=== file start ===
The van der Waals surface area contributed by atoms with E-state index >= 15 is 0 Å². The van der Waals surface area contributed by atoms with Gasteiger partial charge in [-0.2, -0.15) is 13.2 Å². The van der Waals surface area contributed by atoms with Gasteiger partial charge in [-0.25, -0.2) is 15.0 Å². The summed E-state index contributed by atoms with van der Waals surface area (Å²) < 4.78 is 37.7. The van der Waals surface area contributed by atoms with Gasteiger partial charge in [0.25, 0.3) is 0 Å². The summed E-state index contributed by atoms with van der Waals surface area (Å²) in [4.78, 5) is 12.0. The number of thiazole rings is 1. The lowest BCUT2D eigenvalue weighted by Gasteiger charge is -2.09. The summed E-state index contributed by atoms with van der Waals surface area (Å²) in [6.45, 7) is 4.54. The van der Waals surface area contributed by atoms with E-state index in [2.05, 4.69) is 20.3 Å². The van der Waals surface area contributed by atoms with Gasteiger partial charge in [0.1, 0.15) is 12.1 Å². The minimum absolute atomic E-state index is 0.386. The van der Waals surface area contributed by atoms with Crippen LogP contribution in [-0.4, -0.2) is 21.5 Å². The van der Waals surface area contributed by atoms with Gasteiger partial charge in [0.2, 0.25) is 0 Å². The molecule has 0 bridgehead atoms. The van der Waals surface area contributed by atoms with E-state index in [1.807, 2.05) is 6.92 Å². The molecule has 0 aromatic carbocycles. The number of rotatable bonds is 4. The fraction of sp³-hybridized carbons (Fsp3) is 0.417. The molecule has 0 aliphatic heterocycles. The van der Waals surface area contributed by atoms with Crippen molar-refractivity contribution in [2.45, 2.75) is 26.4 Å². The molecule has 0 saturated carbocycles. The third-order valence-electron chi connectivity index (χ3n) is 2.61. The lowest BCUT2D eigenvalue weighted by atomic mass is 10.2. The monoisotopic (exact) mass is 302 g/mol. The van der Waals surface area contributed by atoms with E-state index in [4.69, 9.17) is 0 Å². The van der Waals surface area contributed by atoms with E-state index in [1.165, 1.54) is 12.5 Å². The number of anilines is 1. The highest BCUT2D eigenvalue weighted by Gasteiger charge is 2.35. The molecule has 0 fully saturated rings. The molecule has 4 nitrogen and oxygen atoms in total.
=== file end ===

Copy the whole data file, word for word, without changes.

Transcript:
The van der Waals surface area contributed by atoms with E-state index >= 15 is 0 Å². The van der Waals surface area contributed by atoms with Gasteiger partial charge in [-0.2, -0.15) is 13.2 Å². The van der Waals surface area contributed by atoms with Gasteiger partial charge in [-0.25, -0.2) is 15.0 Å². The summed E-state index contributed by atoms with van der Waals surface area (Å²) < 4.78 is 37.7. The van der Waals surface area contributed by atoms with Gasteiger partial charge in [0.25, 0.3) is 0 Å². The summed E-state index contributed by atoms with van der Waals surface area (Å²) in [4.78, 5) is 12.0. The number of thiazole rings is 1. The lowest BCUT2D eigenvalue weighted by Gasteiger charge is -2.09. The summed E-state index contributed by atoms with van der Waals surface area (Å²) in [6.45, 7) is 4.54. The van der Waals surface area contributed by atoms with E-state index in [2.05, 4.69) is 20.3 Å². The van der Waals surface area contributed by atoms with Gasteiger partial charge in [0.1, 0.15) is 12.1 Å². The minimum absolute atomic E-state index is 0.386. The van der Waals surface area contributed by atoms with Crippen LogP contribution in [-0.4, -0.2) is 21.5 Å². The van der Waals surface area contributed by atoms with Gasteiger partial charge in [0.2, 0.25) is 0 Å². The molecule has 0 bridgehead atoms. The van der Waals surface area contributed by atoms with E-state index in [1.807, 2.05) is 6.92 Å². The molecule has 0 aromatic carbocycles. The number of rotatable bonds is 4. The fraction of sp³-hybridized carbons (Fsp3) is 0.417. The molecule has 0 aliphatic heterocycles. The van der Waals surface area contributed by atoms with Crippen molar-refractivity contribution in [2.45, 2.75) is 26.4 Å². The molecule has 0 saturated carbocycles. The third-order valence-electron chi connectivity index (χ3n) is 2.61. The lowest BCUT2D eigenvalue weighted by atomic mass is 10.2. The monoisotopic (exact) mass is 302 g/mol. The van der Waals surface area contributed by atoms with E-state index in [4.69, 9.17) is 0 Å². The van der Waals surface area contributed by atoms with E-state index in [1.165, 1.54) is 12.5 Å². The number of anilines is 1. The highest BCUT2D eigenvalue weighted by Gasteiger charge is 2.35. The molecule has 0 fully saturated rings. The molecule has 4 nitrogen and oxygen atoms in total.